COLOMBO: Two groups were involved in Easter Sunday’s serial suicide bomb attacks in Colombo and two other towns in Sri Lanka, the State Minister of Defense, Ruwan Wijewardene, told the foreign media here on Wednesday.

Apart from the already identified National Tawheed Jamaat, (NTJ), there was another group which had split from it, but cooperated with it in Sunday’s bombing of two star hotels in Colombo and three churches in Colombo, Negombo and Batticaloa.

The blasts claimed 359 lives, 39 of them foreign nationals. Seventeen of the bodies of foreigners have been identified.

Wijewardene declined to name the second group, saying that it had to be kept under wraps as investigations were still on.

But he said that the unnamed second group is the more radical of the two. It had split from NTJ sometime back. Nevertheless, this group and the NTJ cooperated in Sunday’s bombings.

It was the leader of the radical splinter group who had led the joint operation. Thisman blasted himself in Shangri-La Hotel in Colombo. The hotel is now closed indefinitely.

The leader was among the eight suicide bombers whose bodies had been identified. Altogether there had been nine suicide bombers, including a woman. She was the wife of one of suicide bombers. She had triggered her belt bomb when police raided her house in Dematagoda after getting the address from the hotel he had checked into.

The fate of Moulavi Mohammad Zahran Hasim, leader of the National Tawheed Jamaat, is not known yet, as his body is yet to be identified. However it is believed that he too had died setting off a belt bomb.

Well Heeled and Educated

Minister Wijewardene said that the suicide bombers were all Sri Lankans, came from various parts of the island, and were highly educated persons from middle and upper class families.

“One of them had a Master’s in law, had been educated in the UK and worked in Australia before coming back to Sri Lanka,” the Minister said.

He expressed his ability to reveal the names of the suicide bombers and others in custody.

Police spokesman Ruwan Gunasekera said that 60 persons are in detention, out of whom, 38 are being interrogated by the Criminal Investigation Department (CID).

“Our aim is to get to the local and foreign connections of the two groups and the nature of the cooperation between the individuals and groups suspected to be involved,” Wijewardene said.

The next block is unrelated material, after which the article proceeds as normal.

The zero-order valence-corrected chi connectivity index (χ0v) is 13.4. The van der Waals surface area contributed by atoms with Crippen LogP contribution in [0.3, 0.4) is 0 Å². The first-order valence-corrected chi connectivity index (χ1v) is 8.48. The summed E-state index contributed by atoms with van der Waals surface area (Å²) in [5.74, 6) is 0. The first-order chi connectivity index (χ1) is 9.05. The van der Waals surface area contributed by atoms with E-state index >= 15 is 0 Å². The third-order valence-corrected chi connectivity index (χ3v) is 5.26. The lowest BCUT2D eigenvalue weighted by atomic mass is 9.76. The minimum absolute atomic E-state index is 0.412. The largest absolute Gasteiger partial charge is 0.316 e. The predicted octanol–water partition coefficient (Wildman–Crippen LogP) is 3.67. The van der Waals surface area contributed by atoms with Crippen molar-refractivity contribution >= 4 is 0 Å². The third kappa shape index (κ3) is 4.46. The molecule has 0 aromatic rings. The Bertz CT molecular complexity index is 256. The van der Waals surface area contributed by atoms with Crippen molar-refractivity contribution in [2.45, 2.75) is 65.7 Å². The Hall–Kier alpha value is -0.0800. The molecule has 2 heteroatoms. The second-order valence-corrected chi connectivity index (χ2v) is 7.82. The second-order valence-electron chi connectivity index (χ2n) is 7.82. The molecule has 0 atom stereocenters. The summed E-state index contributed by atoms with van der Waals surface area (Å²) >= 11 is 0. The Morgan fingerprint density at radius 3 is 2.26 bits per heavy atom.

He admitted a major security lapse had occurred as prior information was available from India and other foreign sources.

“The police who had received prior warnings from India and other sources, did not communicate the information to me or the Prime Minister,” Wijewardene said.

But he added that the police had been monitoring the NTJ and the other un-named group for the past three years.

“We knew that they were involved in radical propaganda but we did not imagine that they would go to the extent of committing acts of terror like this. Previously, they had only vandalized Buddha statues, attacked a Hindu temple and a church and got involved in minor skirmishes, but nothing on the scale that we saw on Sunday,” he said.

Role of ISIS

On the role of the Islamic State of Iraq and Syria (ISIS), which has claimed responsibility for the bombings, the minister said that the investigators are trying to find out if the ISIS and other foreign groups were indeed involved in motivating, funding, technically assisting and even participating in the attacks.

“But as of now it appears that the ISIS’ role has been primarily motivational,” the Minister said.

In view of possible foreign involvements many countries have offered to cooperate and share expertise. “The FBI and a British team are here. We have constant inputs from India too,” he said.

He said he was not aware of a second group arriving from another country but said that vigilance is called for.

Wijewardene assured that the situation will be brought under control in a couple of days. Changes in the structure of the security forces and in the ministry are also expected in a couple of days ,he added.